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      The use of soft rotor formula (SRF) for the level energies of $K = 2 \gamma$ -band for the shape transitional even $Z$ even $N$ nuclei in the medium mass region is illustrated. With proper treatment, we obtained positive values of the moment of inertia and softness parameter, as opposed to negative values reported in literature. The moments of inertia of the $\gamma$-band are almost equal to the ground state band values. The systematic dependence of the softness parameter on energy ratio $R_{4/2}$ is studied. The effect of the odd–even spin staggering on these parameters is studied in detail. In deformed nuclei, the same parameters for odd and even spin members yield fair energy values.

    • A benchmark study on uncertainty of ALICE ASH 1.0, TALYS 1.0 and MCNPX 2.6 codes to estimate production yield of accelerator-based radioisotopes

      Seyed Amirhossen Feghi Zohreh Gholamzadeh Zahra Alipoor Akram Zali Mahdi Joharifard Morteza Aref Claudio Tenreiro

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      Radioisotopes find very important applications in various sectors of economic significance and their production is an important activity of many national programmes. Some deterministic codes such as ALICE ASH 1.0 and TALYS 1.0 are extensively used to calculate the yield of a radioisotope via numerical integral over the calculated cross-sections. MCNPX 2.6 stochastic code is more interesting among the other Monte Carlo-based computational codes for accessibility of different intranuclear cascade physical models to calculate the yield using experiment-based cross-sections. A benchmark study has been proposed to determine the codes' uncertainty in such calculations. ${}^{109}$Cd, ${}^{86}$Y and ${}^{85}$Sr production yields by proton irradiation of silver, rubidium chloride and strontium carbonate targets are studied. $^{109}$Cd, $^{86}$Y and $^{85}$Sr cross-sections are calculated using ALICE ASH 1.0 and TALYS 1.0 codes. The evaluated yields are compared with the experimental yields. The targets are modelled using MCNPX 2.6 code. The production yields are calculated using the available physical models of the code. The study shows acceptable relative discrepancies between theoretical and experimental results. Minimum relative discrepancy between experimental and theoretical yields is achievable using ISABEL intranuclear model in most of the targets simulated by MCNPX 2.6. The stochastic code utilization can be suggested for calculating $^{109}$Cd, $^{86}$Y and $^{85}$Sr production yields. It results in more valid data than TALYS 1.0 and ALICE ASH 1.0 in noticeably less average relative discrepancies.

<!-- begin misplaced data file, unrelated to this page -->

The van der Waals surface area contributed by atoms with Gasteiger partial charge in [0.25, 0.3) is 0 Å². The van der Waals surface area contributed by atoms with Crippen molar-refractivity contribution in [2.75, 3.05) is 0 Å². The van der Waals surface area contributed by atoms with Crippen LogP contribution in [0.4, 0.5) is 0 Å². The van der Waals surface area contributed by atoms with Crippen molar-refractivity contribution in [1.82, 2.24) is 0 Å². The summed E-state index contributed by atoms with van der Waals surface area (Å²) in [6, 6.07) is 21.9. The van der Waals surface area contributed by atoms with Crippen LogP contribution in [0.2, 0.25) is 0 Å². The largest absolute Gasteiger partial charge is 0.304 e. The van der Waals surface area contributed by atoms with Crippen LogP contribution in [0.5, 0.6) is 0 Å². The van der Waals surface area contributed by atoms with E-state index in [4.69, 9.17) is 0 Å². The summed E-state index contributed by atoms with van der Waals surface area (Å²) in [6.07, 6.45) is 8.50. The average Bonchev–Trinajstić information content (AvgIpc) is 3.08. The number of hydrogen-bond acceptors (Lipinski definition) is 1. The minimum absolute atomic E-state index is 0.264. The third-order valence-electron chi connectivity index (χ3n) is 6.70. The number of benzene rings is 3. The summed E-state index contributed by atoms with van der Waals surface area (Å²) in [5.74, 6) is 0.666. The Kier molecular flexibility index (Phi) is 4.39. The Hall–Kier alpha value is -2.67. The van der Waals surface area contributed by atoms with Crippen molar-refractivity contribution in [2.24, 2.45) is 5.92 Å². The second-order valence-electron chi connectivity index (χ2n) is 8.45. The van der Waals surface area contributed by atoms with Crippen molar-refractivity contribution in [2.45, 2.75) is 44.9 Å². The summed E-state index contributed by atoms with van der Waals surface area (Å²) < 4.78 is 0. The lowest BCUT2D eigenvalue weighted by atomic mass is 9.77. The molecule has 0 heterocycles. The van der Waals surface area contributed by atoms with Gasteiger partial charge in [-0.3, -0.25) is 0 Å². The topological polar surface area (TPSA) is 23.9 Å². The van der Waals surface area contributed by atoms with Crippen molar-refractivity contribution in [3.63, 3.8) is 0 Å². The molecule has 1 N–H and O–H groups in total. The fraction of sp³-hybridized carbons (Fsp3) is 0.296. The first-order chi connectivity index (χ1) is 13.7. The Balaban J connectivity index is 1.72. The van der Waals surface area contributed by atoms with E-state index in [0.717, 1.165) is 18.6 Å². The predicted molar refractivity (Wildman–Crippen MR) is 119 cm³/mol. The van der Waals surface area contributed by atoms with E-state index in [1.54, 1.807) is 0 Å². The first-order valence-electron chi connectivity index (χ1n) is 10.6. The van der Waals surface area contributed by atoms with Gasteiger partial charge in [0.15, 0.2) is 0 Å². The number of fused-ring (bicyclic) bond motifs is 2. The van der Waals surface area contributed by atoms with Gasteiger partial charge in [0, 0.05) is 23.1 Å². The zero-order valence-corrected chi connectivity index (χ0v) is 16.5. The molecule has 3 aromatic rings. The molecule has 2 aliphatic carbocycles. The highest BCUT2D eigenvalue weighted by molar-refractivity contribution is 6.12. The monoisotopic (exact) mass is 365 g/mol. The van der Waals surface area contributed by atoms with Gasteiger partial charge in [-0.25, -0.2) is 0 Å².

• Systematic study of multiparticle production in nucleus–nucleus interactions at 14.6 A GeV

      Ashwini Kumar G Singh B K Singh

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      An experimental analysis of 855 events induced by 14.6 A GeV $^{28}$Si in nuclear emulsion is presented. Mean multiplicities of charged secondary particles produced in the nuclear interactions are studied and compared with the results from the other experiments for the same projectile at 3.7 A GeV as well as data for proton at similar energy (14 GeV). An analysis of pseudorapidity densities of target fragments (black and grey particles) is also performed. The behaviour of the KNO scaling law of the multiplicity distribution for shower particles has been examined. In order to accumulate knowledge about the intermittent behaviour of shower particles, the scaled factorial moments (SFMs) are computed in $\eta$-space and $\phi$-space for a set of data in the $^{28}$Si–AgBr events. Furthermore, validity of limiting fragmentation of shower particles produced in central collision events induced by $^{28}$Si-emulsion interactions has been tested. A crude estimation for the energy density of the nuclear matter formed in the central collision events at our energy has been examined.